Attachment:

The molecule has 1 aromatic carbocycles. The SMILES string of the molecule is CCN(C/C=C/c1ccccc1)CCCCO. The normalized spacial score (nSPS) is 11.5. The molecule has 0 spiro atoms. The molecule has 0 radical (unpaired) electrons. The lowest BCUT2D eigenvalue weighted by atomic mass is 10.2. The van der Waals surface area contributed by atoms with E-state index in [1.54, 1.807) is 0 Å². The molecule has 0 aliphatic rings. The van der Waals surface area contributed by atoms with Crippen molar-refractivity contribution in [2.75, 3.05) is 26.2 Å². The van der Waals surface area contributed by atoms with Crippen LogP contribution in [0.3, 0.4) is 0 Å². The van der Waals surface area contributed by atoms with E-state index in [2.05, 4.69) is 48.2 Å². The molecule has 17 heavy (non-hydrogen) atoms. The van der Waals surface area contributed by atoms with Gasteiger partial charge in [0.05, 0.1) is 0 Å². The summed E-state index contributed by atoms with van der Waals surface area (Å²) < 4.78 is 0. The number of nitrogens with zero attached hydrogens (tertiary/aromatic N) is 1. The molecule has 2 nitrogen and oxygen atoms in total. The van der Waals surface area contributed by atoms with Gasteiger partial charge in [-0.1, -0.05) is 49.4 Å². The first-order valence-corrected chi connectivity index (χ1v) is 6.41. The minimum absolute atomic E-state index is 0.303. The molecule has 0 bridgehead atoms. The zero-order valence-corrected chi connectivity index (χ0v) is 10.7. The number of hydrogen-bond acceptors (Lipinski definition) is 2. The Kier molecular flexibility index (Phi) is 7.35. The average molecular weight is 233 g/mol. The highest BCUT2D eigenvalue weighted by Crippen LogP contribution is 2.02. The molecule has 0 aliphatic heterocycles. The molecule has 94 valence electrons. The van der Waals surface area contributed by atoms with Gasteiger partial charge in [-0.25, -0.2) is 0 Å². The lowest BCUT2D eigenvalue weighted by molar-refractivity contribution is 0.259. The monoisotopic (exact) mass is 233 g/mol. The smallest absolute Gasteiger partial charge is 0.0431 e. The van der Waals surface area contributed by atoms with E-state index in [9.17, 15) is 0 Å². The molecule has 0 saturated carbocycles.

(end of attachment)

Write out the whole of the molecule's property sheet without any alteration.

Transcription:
The molecule has 1 aromatic carbocycles. The SMILES string of the molecule is CCN(C/C=C/c1ccccc1)CCCCO. The normalized spacial score (nSPS) is 11.5. The molecule has 0 spiro atoms. The molecule has 0 radical (unpaired) electrons. The lowest BCUT2D eigenvalue weighted by atomic mass is 10.2. The van der Waals surface area contributed by atoms with E-state index in [1.54, 1.807) is 0 Å². The molecule has 0 aliphatic rings. The van der Waals surface area contributed by atoms with Crippen molar-refractivity contribution in [2.75, 3.05) is 26.2 Å². The van der Waals surface area contributed by atoms with Crippen LogP contribution in [0.3, 0.4) is 0 Å². The van der Waals surface area contributed by atoms with E-state index in [2.05, 4.69) is 48.2 Å². The molecule has 17 heavy (non-hydrogen) atoms. The van der Waals surface area contributed by atoms with Gasteiger partial charge in [0.05, 0.1) is 0 Å². The summed E-state index contributed by atoms with van der Waals surface area (Å²) < 4.78 is 0. The number of nitrogens with zero attached hydrogens (tertiary/aromatic N) is 1. The molecule has 2 nitrogen and oxygen atoms in total. The van der Waals surface area contributed by atoms with Gasteiger partial charge in [-0.1, -0.05) is 49.4 Å². The first-order valence-corrected chi connectivity index (χ1v) is 6.41. The minimum absolute atomic E-state index is 0.303. The molecule has 0 bridgehead atoms. The zero-order valence-corrected chi connectivity index (χ0v) is 10.7. The number of hydrogen-bond acceptors (Lipinski definition) is 2. The Kier molecular flexibility index (Phi) is 7.35. The average molecular weight is 233 g/mol. The highest BCUT2D eigenvalue weighted by Crippen LogP contribution is 2.02. The molecule has 0 aliphatic heterocycles. The molecule has 94 valence electrons. The van der Waals surface area contributed by atoms with Gasteiger partial charge in [-0.25, -0.2) is 0 Å². The lowest BCUT2D eigenvalue weighted by molar-refractivity contribution is 0.259. The monoisotopic (exact) mass is 233 g/mol. The smallest absolute Gasteiger partial charge is 0.0431 e. The van der Waals surface area contributed by atoms with E-state index in [9.17, 15) is 0 Å². The molecule has 0 saturated carbocycles.